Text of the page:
Blind Study Finds YP Local Results Beat Google, Bing, Yahoo

YP logoA “blind” study commissioned by directory publisher and local ad network YP, performed by Crowdflower, found that YP’s local search results were better overall than those of search engines. This was measured as a function of user satisfaction rating. Thousands of queries were compared over a year-long period.

I can hear the skepticism: “It’s sponsored study” and “How can they be better than Google’s local results?” Here’s what the study says about the methodology:

YP contracted CrowdFlower, an independent third-party, to employ an innovative and impartial methodology for the relevance measurement of local search results on YP and other sites. For over a year, CrowdFlower worked with YP to test approximately 13,000 local search query results per month to track user satisfaction (as a proxy for search relevance) of YP.com local search results and those of other popular local search engines.

The study matches YP local search technology against other popular local search engines: Bing local (bing.com/local), Google Maps (maps.google.com), and Yahoo! Local (local.yahoo.com). They were chosen for the study because of their high user reach and ability to offer search results across all local business categories. The search queries in the study span a wide range of local business categories. Sites that focus on a narrow set of vertical categories, such as restaurant or entertainment-heavy sites were not included because their scope does not match the breadth of this study.

In the evaluation task, search queries are presented to contributors who are asked to rate their satisfaction with the relevance of the results. To eliminate possible bias, the search results are presented in unbranded lists that show only basic listing information such as business name, address, and phone number.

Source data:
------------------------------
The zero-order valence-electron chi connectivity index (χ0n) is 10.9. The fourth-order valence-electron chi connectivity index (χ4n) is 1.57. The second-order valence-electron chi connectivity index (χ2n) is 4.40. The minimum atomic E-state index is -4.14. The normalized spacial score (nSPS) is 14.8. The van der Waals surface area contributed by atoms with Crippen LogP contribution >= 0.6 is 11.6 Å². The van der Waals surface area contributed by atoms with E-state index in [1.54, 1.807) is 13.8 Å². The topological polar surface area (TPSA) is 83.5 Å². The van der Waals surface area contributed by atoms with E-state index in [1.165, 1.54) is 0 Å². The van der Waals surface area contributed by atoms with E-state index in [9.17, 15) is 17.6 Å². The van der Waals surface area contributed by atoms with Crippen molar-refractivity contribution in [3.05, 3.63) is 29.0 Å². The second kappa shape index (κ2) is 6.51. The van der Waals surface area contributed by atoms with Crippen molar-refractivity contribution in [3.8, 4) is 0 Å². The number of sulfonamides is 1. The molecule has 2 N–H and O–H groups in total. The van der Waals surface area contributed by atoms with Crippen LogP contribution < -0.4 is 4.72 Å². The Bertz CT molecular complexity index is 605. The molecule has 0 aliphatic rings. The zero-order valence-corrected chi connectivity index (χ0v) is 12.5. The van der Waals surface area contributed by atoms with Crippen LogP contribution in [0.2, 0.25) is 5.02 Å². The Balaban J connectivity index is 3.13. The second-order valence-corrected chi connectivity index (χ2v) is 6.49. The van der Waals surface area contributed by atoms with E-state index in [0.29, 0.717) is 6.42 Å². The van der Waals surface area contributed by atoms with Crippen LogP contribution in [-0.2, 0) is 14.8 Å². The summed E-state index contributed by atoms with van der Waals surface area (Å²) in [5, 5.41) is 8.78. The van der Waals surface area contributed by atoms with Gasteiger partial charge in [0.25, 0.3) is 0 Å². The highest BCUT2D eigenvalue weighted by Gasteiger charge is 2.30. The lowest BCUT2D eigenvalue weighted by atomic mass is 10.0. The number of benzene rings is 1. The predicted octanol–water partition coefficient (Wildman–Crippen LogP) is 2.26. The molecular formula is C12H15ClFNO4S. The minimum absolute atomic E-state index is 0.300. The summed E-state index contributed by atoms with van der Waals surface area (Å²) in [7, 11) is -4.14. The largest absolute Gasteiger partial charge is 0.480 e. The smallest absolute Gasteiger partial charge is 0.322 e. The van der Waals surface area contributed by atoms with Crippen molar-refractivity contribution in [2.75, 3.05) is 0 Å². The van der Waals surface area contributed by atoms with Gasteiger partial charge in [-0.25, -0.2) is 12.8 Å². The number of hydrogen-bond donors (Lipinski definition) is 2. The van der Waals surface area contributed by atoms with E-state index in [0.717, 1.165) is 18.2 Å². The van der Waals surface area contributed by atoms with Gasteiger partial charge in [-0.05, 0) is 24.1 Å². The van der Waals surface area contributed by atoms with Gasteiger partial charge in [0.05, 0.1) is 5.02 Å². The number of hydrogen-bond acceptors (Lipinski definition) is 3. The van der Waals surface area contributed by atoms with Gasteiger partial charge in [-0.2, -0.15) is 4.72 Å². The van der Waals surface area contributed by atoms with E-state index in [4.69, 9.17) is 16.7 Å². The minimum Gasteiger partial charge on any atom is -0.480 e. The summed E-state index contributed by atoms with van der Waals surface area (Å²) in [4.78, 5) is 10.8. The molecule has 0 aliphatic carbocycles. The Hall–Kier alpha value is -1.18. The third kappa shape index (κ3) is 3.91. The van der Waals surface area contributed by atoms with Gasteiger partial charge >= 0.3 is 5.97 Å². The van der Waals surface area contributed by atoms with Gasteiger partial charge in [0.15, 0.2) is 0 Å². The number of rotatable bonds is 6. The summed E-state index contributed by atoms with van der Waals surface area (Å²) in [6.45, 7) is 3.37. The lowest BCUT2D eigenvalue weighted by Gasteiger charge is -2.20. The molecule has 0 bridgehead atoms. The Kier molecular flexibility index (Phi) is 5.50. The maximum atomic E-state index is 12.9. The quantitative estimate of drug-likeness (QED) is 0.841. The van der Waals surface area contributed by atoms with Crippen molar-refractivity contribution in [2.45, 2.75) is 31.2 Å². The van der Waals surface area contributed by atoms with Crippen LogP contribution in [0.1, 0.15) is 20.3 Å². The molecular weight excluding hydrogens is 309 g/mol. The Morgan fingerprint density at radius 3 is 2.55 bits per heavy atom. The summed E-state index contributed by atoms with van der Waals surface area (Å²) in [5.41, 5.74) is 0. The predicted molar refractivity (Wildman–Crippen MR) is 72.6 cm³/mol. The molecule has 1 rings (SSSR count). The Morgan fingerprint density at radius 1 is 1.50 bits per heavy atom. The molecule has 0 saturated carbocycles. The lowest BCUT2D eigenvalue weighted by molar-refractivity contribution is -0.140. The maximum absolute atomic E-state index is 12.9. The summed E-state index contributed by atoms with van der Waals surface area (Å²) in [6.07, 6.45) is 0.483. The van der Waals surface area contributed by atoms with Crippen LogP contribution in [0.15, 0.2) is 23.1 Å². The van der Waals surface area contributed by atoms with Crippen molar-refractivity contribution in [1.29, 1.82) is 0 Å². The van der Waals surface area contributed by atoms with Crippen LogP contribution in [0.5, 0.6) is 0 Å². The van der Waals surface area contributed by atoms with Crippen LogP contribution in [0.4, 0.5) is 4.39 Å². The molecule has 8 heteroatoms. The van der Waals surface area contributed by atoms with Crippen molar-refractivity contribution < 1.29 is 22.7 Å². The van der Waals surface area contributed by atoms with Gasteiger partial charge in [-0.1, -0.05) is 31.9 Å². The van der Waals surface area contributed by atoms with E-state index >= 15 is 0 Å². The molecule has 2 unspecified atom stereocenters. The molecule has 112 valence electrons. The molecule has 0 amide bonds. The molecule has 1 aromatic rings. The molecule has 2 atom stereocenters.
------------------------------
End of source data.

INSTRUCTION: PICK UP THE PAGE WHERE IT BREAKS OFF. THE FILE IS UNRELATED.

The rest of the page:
YP study screen

I was told that this study was originally intended for the purpose of internal benchmarking. It wasn’t undertaken for marketing or PR purposes. Only in the end did the company authorize Crowdflower to release it.

As the discussion above mentions, users were not exposed to the brand of the search site. Above is an image of the type of screen study participants saw in every case, regardless of the source.

As the screen indicates, users in each case were asked to perform a query and then rate the result on a scale from “invalid search” to “perfect.” Each query had both a keyword and a location (city, state, zip). The distribution of query types is illustrated by the chart below:

YP query distribution

Crowdflower explains the query selection process further:

The majority of the queries (approximately 65%) are randomly selected from user searches on the YP.com site. The remaining queries are sampled from the most commonly searched categories (High Traffic), YP’s top monetized categories (Top Monetized), and a control set (Monitoring) that remains constant month over month.

If there’s any “bias” in the study it would be in the query selection process; this was not a randomly selected group of queries. However, that doesn’t account for the results.